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Crime & Justice

Black cop: 'Common to hear racial slurs, often from my own race'




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Officer Darren Sims is a rookie police officer with the city of San Bernardino, just east of Los Angeles.

As a black man, he's a minority on the force he serves on, and in the community he serves in. The city is about 60 percent Hispanic, 19 percent white, and about 15 percent black. On the force, 60 percent of the officers are white, about 28 percent are Hispanic and nine percent are black.

The department does not reflect the community it patrols. And that includes Officer Sims.

It's a challenge for the San Bernardino Police Department, and an issue that weighs on law enforcement across the country following several high-profile incidents that led to the deaths of black men at the hands of police.

But in San Bernardino, the issue of diversity is secondary to the rise in crime the city is facing since it declared bankruptcy in August of 2012. Since then, under immense financial pressure, the police department has had to make some drastic cuts.

The force has shrunk from more than 350 officers to 230. That means fewer officers on patrol; and criminals in San Bernardino know it. Gang violence is up. Homicides surged to 46 in 2013 from 32 in 2009.

To get a sense of what Officer Sims faces in a community so violent and underserved, Bloomberg reporter Esme Deprez went out on patrol with him recently. 

During her interview with him, Sims told her about a night when the officer had to make a snap, life or death decision to subdue a suspect. Both reporter and officer joined Take Two to discuss his experiences.

Interview Highlights with officer darren sims

On what patrolling the streets of San Bernardino is like now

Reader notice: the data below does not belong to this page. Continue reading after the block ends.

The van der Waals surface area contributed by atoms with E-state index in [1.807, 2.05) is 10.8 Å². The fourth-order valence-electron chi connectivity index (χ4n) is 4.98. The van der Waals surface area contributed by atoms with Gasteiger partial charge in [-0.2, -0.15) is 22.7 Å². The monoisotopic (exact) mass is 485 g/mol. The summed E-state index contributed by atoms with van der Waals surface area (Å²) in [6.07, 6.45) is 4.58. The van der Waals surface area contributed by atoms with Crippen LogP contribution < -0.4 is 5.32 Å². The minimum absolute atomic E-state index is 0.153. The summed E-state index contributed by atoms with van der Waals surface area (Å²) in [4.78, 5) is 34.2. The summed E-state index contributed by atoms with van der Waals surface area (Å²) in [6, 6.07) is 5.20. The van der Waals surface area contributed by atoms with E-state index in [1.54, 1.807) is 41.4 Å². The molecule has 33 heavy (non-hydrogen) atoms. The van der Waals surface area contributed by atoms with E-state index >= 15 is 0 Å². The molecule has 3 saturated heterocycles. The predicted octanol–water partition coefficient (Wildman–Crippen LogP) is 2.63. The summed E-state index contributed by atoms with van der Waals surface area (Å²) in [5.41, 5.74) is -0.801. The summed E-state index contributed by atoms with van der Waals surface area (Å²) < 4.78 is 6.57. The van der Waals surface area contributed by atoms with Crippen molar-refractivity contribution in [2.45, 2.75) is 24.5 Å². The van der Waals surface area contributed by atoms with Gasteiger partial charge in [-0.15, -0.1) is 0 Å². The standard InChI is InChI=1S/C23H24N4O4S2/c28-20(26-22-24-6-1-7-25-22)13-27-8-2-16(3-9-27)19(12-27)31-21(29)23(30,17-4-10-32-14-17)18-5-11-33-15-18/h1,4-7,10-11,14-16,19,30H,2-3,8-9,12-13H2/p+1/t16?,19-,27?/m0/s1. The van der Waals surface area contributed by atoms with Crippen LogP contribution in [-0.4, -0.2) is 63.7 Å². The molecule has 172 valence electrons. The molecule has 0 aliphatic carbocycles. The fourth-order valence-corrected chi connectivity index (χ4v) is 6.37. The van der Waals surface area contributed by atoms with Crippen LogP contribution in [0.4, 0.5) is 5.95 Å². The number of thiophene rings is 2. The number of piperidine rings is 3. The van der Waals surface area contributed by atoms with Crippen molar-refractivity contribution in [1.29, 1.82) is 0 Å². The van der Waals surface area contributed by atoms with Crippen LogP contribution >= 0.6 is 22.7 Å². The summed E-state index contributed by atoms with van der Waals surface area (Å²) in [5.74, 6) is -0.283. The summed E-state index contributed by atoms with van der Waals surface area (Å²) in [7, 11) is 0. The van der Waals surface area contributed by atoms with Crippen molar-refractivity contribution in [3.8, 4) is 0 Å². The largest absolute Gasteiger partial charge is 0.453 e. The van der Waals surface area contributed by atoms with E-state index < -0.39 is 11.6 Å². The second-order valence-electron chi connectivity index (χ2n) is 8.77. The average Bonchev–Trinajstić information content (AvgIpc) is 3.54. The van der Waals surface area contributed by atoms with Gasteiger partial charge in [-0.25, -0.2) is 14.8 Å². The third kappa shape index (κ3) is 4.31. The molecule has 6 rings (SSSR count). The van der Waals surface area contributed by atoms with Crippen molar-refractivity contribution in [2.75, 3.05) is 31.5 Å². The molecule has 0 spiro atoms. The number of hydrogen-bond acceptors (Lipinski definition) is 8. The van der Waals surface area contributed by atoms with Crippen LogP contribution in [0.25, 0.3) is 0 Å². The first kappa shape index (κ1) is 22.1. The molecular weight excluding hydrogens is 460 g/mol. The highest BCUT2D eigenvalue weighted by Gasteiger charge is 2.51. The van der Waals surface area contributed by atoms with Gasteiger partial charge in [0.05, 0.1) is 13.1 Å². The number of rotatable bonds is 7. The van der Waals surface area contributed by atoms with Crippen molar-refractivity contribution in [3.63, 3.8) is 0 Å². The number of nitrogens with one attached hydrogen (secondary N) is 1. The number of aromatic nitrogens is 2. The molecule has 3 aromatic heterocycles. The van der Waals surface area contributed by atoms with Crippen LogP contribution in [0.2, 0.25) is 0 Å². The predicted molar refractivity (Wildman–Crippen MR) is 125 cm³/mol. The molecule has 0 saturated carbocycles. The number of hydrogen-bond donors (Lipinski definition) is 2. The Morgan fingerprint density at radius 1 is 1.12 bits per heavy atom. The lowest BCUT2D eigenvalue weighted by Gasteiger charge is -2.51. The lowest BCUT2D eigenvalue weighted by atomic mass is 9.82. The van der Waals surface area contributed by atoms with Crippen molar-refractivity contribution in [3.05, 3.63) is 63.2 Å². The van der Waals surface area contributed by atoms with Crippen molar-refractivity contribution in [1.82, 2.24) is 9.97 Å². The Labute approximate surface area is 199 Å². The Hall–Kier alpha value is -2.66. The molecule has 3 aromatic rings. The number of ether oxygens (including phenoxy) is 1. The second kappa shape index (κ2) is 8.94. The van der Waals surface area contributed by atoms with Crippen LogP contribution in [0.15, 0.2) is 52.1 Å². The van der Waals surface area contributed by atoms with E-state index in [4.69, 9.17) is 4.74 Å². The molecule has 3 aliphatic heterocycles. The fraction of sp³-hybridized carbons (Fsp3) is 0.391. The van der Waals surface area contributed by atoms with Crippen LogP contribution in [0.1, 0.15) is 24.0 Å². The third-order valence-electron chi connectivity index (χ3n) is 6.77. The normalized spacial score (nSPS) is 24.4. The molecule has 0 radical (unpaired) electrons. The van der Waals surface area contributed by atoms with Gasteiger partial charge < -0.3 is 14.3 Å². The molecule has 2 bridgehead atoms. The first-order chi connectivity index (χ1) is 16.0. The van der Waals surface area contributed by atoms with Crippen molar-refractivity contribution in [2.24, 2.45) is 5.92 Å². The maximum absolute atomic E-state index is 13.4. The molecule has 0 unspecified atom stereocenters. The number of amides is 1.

I've only been a police officer for a short period of time, so it's all I know. But at times, things can be stressful. There's a lot of tension - a lot of racial tension.

There's a lot of tension between law enforcement and citizens. The perception that civilians have towards law enforcement does affect us in a sense.

On his perception of police as a kid in Riverside, CA

Initially starting out, I'm not going to lie, I didn't have a good view of law enforcement. I listened to a lot of gangsta rap - a lot of the cop-killing and glorifying hating the police. A lot of my friends had that same kind of mind set.

But, as I matured, as I grew up and became more educated, my perception kind of changed.

On how the black community responds to him on his patrols

It's quite common to hear racial slurs or whatever the case is, and a lot of times, it's from my own (laughs), my own race. I get called all kinds of names - Oreo, Uncle Tom. It gets frustrating. 

On the racial disparity between San Bernardino cops and the community they serve

I can't say that I really focus on racial issues. In my opinion, when it comes to law enforcement, there's individuals who are qualified and there's individuals who aren't qualified. I know what the statistics say...but at the same time, when we're entrusted with the ability to take someone's rights and, ultimately, up to taking someone's life, that's a big responsibility, that's a big burden to carry.